On Daughters: A Manifesto


Oh, my girls...


Your fate is not to be as a lonely princess, waiting in frozen youth and painted beauty for final, heroic rescue by some physically strong but one-dimensional man.

You are strong and brave.

Since the day you were born.


Don't waste your life stalking around the dark and crumbling ruins of girlhood, swathed in a pile of mouldering lace and dreams.

Dream for yourself.

Keep your heart your own and free.


Oh, my girls...

Don't hide behind the words our society has for brave women: bitch, hussy, tramp, whore, unrefined, headstrong, impetuous, etc. This is always the lazy way out.

And you are not lazy.


Don't let Disney and the culture of cheap romance at any price convince you that you need a man, a certain kind of relationship, cartoonish body parts, or formaldehyde beauty in order to truly experience a life alive and heroic and real.

You were born to do heroic things and great beauty is often hidden inside great effort.

You are to be someone's rescuer, not the rescued.

You are not to wait.


Oh, my girls...

The Christian church in every manifestation will tell you that without a man you must never speak strongly, fiercely or openly about anything in your head or heart. Not without expressed permission and never in certain environments.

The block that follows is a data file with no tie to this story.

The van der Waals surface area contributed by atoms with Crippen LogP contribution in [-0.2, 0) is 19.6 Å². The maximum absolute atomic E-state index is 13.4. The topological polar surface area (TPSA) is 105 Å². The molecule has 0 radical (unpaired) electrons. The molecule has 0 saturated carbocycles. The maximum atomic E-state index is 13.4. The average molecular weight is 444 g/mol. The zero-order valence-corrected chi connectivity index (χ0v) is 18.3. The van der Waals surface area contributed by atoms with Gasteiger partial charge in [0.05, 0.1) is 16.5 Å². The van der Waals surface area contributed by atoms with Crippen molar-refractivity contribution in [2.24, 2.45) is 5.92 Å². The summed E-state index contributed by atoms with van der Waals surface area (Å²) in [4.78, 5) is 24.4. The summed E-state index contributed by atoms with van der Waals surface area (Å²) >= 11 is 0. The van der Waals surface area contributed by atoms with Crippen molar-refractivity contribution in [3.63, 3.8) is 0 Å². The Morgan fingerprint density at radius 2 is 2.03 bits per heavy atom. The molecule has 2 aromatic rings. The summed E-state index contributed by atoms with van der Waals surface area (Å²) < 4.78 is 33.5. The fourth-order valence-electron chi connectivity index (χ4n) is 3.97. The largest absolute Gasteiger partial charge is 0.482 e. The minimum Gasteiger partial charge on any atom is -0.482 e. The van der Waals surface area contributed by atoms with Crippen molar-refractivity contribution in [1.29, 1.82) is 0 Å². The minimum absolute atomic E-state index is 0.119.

But you are never to ask permission for who you were created to be.

You must never allow your voice to be silenced.


Let those who choose the status quo tremble.

Go ahead and let them call you names.


Oh, my girls...

If you are single you will be asked why. If there are no children or no children of your own blood you will be asked why.

If you have friendships that last and last, through love and loss and change and years, you will be asked how this can be.

If you change, dismantle, challenge, question or rebuild anything in this world, you will be asked who the man is (father, husband, brother, boyfriend, leader, boss, mentor) who helped or gave you permission.

You must not care. And you must never settle for this small an inheritance.


Oh, my girls...

I want the same things for you I would want for sons: truthful words, brave hearts, kind hands and eyes, a will to be reckoned with, a mind that is sharp and well-used, a life that seeks to right wrongs and create lasting peace.